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Laxmi : India’s Third Gender

By 5th May 2022No Comments

Contemporary Heroine Anita Khemka’s latest exhibition Laxmi, The third Gender In India, currently on display at Musée Des Arts Asiatiques in Nice, France, is an ongoing documentation of the life and evolution of Laxmi Narayan Tripathi, commonly known as Laxmi, an Indian transgender rights activist. The transgender community in India, also referred to as the third gender or hijras are a source of fear, fascination, and curiosity. Born either male or intersex, the members of this community identify as female, dress the part, with some even undergoing the ritualistic castration ceremony, known as nirvana which is considered a rebirth.

Hinduism views hijras as the descendants of Bahuchara Mata, and religious texts have documented their place and role in society. They are thought to possess fertility powers and thus can be seen blessing wedding ceremonies and births. And yet, this group of people are reviled and persecuted daily. Despite The Transgender Persons (Protection of Rights) Act, 2019, many hijras resort to begging and sex work to fend for themselves.

Within such a climate of oppression and exploitation, Laxmi’s rise has been meteoric and instrumental in bringing the plight of the hijra community to the fore. Born as the eldest son in an orthodox Hindu Brahmin family, Laxmi worked as a bar dancer, actress, and choreographer in the Hindi film industry before her tryst with activism. Khemka first met Laxmi when she was assisting Thomas Wartmann on the documentary film Between The Lines: India’s Third Gender in 2003. She has since photographed Laxmi for almost two decades, and the women have forged a bond defined by trust and friendship.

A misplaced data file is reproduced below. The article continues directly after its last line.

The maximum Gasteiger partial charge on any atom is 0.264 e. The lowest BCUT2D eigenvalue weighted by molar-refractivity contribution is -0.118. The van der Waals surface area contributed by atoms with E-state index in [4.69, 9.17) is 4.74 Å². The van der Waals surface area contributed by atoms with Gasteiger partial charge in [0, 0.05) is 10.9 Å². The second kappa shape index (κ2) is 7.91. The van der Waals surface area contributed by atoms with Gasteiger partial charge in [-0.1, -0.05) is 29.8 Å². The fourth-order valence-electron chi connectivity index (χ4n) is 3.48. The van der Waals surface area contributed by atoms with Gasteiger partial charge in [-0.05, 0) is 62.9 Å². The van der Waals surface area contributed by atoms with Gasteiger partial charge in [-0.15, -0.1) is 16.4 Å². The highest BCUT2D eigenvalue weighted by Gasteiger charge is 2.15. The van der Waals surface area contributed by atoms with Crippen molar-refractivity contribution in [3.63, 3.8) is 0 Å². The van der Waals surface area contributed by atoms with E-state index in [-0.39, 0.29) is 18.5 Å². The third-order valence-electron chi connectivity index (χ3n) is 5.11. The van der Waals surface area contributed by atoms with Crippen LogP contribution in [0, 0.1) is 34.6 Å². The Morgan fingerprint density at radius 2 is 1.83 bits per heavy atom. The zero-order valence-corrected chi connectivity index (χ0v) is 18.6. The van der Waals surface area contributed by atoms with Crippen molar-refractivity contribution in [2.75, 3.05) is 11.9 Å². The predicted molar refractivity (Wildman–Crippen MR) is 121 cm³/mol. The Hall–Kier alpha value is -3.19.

‘When I first met Laxmi Narayan Tripathi, I saw a very intelligent, smart, earnest and enterprising young person. She had the gift to grab the moment and the education and eloquence to articulate her thoughts well. More than anything else, she was bold and concerned about her community…I know it has been extremely difficult and has taken a lot of hard work and guts of steel for her to reach where she has…I had not expected her to become such a renowned figure internationally despite all the qualities she possesses. This is mostly because no one else from her community had done it before and it was not easy to visualise that it could even be possible’ says Khemka.

Through the richly composed images taken in domestic and social settings, Khemka offers the viewer a chance to enter Laxmi’s personal, social, and political life – a young man having a conversation with her mother; devotee at the Ajmer Sharif shrine; an actress preparing for a shot; undergoing purification with turmeric smeared all over her 40 days after the nirvana ceremony; as Acharya Mahamandaleshwar at the Ardh Kumbha Mela, one of the largest religious gatherings in the world that happens every six years and attracts about 120 million visitors; and deep in conversation with Ram Madhav, the then National General Secretary of BJP, the ruling party of India under Prime Minister Narender Modi.

‘She has a good sense of aesthetics and presence, having been in front of the camera for so many years. There are times when she prompts me to make her photographs. There are…days when I just let the camera lie quietly between her and me’ says Khemka of her friend and muse Laxmi.

Why is it important for Khemka to show this body of work now? ‘I see myself as a chronicler of Laxmi and by extension, the position of Hijras in our society. Laxmi presents a microcosm of the changes in the social and political structure of our nation. I believe Laxmi is at the midpoint of a cycle at the moment and her journey so far needs to be seen to understand the future of both her and our nation’.

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